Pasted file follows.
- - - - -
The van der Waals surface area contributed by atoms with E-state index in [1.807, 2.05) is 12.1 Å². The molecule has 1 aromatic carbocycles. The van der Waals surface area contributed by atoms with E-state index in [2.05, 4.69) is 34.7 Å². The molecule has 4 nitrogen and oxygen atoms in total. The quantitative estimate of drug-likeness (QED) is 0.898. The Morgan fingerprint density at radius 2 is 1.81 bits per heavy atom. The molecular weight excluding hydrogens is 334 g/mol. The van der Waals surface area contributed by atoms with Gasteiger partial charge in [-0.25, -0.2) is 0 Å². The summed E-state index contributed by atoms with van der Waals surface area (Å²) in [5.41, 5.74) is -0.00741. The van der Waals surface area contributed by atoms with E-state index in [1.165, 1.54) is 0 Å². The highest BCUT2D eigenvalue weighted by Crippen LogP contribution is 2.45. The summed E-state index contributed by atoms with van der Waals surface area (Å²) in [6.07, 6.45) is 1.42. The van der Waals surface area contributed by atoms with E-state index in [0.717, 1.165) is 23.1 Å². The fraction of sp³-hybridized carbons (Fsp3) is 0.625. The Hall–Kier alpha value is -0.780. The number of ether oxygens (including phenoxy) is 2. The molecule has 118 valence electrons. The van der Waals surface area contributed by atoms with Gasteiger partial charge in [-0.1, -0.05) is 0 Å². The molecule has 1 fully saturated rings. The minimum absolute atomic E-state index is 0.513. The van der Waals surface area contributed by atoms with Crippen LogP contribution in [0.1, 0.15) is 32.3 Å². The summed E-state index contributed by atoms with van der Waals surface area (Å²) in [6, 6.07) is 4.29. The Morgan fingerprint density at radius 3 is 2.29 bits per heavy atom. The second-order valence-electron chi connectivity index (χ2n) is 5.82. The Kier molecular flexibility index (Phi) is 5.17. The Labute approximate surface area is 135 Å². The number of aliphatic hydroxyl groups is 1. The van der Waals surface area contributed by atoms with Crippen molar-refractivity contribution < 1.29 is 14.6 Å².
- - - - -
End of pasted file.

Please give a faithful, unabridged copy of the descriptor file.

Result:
The van der Waals surface area contributed by atoms with E-state index in [1.807, 2.05) is 12.1 Å². The molecule has 1 aromatic carbocycles. The van der Waals surface area contributed by atoms with E-state index in [2.05, 4.69) is 34.7 Å². The molecule has 4 nitrogen and oxygen atoms in total. The quantitative estimate of drug-likeness (QED) is 0.898. The Morgan fingerprint density at radius 2 is 1.81 bits per heavy atom. The molecular weight excluding hydrogens is 334 g/mol. The van der Waals surface area contributed by atoms with Gasteiger partial charge in [-0.25, -0.2) is 0 Å². The summed E-state index contributed by atoms with van der Waals surface area (Å²) in [5.41, 5.74) is -0.00741. The van der Waals surface area contributed by atoms with E-state index in [1.165, 1.54) is 0 Å². The highest BCUT2D eigenvalue weighted by Crippen LogP contribution is 2.45. The summed E-state index contributed by atoms with van der Waals surface area (Å²) in [6.07, 6.45) is 1.42. The van der Waals surface area contributed by atoms with E-state index in [0.717, 1.165) is 23.1 Å². The fraction of sp³-hybridized carbons (Fsp3) is 0.625. The Hall–Kier alpha value is -0.780. The number of ether oxygens (including phenoxy) is 2. The molecule has 118 valence electrons. The van der Waals surface area contributed by atoms with Gasteiger partial charge in [-0.1, -0.05) is 0 Å². The molecule has 1 fully saturated rings. The minimum absolute atomic E-state index is 0.513. The van der Waals surface area contributed by atoms with Crippen LogP contribution in [0.1, 0.15) is 32.3 Å². The summed E-state index contributed by atoms with van der Waals surface area (Å²) in [6, 6.07) is 4.29. The Morgan fingerprint density at radius 3 is 2.29 bits per heavy atom. The second-order valence-electron chi connectivity index (χ2n) is 5.82. The Kier molecular flexibility index (Phi) is 5.17. The Labute approximate surface area is 135 Å². The number of aliphatic hydroxyl groups is 1. The van der Waals surface area contributed by atoms with Crippen molar-refractivity contribution < 1.29 is 14.6 Å².